A few months ago, researchers Charlie Miller and Chris Valasek hacked a car. Yes, hacked a Jeep, to be precise— as a guy (Andy Greenberg) was driving down the interstate at 70 mph. A few minutes later, Andy was stuck on the interstate with a disabled engine, courtesy of Miller and Valasek. Poor guy.
The impressive — and scary — part of this hack is that Miller and Valasek didn’t tamper with the car beforehand. Furthermore, they did the entire hack over Wi-Fi, sitting in Miller’s house a comfortable 10 miles away. After their live performance, the question on everyone’s mind was: how did they do it?
The answer lies in poorly designed technology. Technology has become an integral part of cars today. From integrated GPS systems to automatic parking, many cars use technology to control essential aspects of a car’s performance. While most people don’t think of cars as “computers,” the prevalence of technology in cars essentially allows cars to be just as hackable as computers are.
By gaining the access to the CAN bus, Miller and Valasek were able to control virtually every component of the car—the steering wheel, engine, braking system and more.
In their research, Miller and Valasek focused on the 2014 Jeep Cherokee. They began by gaining access to the car’s entertainment system. To do this, the duo exploited a design flaw related to the Jeep Cherokee’s D-Bus service, which is responsible for sending messages between the different processes in a car. On the Jeep Cherokee, the D-Bus service on the entertainment system was bound to a port, meaning that it could be contacted via Wi-Fi. This design in itself is not terrible; most services bound to ports use a form of authentication, such as a password, to make sure that the people trying to use it are allowed to. However, for some reason the Jeep Cherokee’s D-Bus could be accessed anonymously — no authentication was necessary. This flaw allowed Miller and Valasek to wirelessly tap into the Jeep Cherokee’s D-Bus.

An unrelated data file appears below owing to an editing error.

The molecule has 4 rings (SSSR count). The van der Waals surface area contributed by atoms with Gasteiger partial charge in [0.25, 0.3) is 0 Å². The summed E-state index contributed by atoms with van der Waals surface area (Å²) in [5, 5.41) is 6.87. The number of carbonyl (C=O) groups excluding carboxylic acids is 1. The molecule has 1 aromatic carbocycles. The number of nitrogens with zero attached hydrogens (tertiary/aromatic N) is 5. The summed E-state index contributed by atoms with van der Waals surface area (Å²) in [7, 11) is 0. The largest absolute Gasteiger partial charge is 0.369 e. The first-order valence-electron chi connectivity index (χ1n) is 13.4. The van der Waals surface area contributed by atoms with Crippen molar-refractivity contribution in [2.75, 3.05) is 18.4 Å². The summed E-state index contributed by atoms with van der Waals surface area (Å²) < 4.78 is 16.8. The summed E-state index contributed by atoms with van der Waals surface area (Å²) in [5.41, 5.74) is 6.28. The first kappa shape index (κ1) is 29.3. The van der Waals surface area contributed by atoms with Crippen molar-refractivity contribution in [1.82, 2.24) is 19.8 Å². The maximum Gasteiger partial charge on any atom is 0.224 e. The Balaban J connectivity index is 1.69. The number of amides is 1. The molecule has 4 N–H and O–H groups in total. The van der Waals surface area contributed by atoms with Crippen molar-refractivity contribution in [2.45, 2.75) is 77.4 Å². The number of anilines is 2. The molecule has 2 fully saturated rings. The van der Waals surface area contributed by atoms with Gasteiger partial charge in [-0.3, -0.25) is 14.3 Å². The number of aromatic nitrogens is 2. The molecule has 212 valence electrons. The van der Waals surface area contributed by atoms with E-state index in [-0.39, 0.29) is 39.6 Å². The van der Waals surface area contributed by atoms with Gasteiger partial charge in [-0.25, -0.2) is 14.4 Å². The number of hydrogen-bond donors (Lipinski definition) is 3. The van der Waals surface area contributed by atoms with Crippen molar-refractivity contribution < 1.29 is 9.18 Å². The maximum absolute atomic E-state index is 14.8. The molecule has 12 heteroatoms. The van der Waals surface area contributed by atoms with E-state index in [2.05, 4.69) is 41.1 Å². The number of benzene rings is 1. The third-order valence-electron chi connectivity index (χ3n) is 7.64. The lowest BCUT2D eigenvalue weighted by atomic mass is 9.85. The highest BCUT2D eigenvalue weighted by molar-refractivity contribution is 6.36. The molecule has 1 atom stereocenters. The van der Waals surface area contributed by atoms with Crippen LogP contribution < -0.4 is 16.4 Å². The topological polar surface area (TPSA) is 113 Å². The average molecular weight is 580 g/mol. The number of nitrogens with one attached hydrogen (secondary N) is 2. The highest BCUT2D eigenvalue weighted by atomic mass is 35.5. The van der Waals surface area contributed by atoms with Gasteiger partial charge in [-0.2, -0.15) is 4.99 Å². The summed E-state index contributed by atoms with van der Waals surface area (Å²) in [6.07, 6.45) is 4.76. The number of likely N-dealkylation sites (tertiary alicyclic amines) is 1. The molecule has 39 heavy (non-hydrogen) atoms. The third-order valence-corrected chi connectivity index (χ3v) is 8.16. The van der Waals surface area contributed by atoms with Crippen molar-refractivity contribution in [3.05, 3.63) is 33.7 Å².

What made hacking the Jeep Cherokee’s D-Bus so dangerous was that the D-Bus had “root” access. Having “root” access in a computer gives you the highest level of privilege and access in the computer. This privilege meant that Miller and Valasek could run arbitrary pieces of code. Thus after hacking the D-Bus, Miller and Valasek had a lot of immediate access to the car — getting the GPS coordinates of the car, blasting the radio, and even displaying a nice photo of themselves on the dashboard.
However, Miller and Valasek weren’t done. Through some extra effort, the duo used their access to the entertainment system to tap into the car’s CAN bus. The CAN bus is a vehicle’s internal network responsible for communicating electronically with various components of the car. By gaining the access to the CAN bus, Miller and Valasek were able to control virtually every component of the car — the steering wheel, engine, braking system and more.
For those who own a Jeep Cherokee, there is some good news. First, Chrysler released an update to their software to address this issue and recalled about 1.4 million vehicles that were vulnerable to the hack. If you happen to own one of those vehicles, I would highly recommend getting it fixed. Second, Miller and Valasek kept certain aspects of their research under wraps and shared their research with Chrysler for nearly nine months before they publicly announced their findings.
As Miller and Valasek have demonstrated, remotely hacking a car is possible. With the increasing presence of technology in cars and rising interest in self-driving cars, cars are becoming more and more vulnerable to such attacks, and their software security is becoming more important than ever.
A fun video of the researchers in action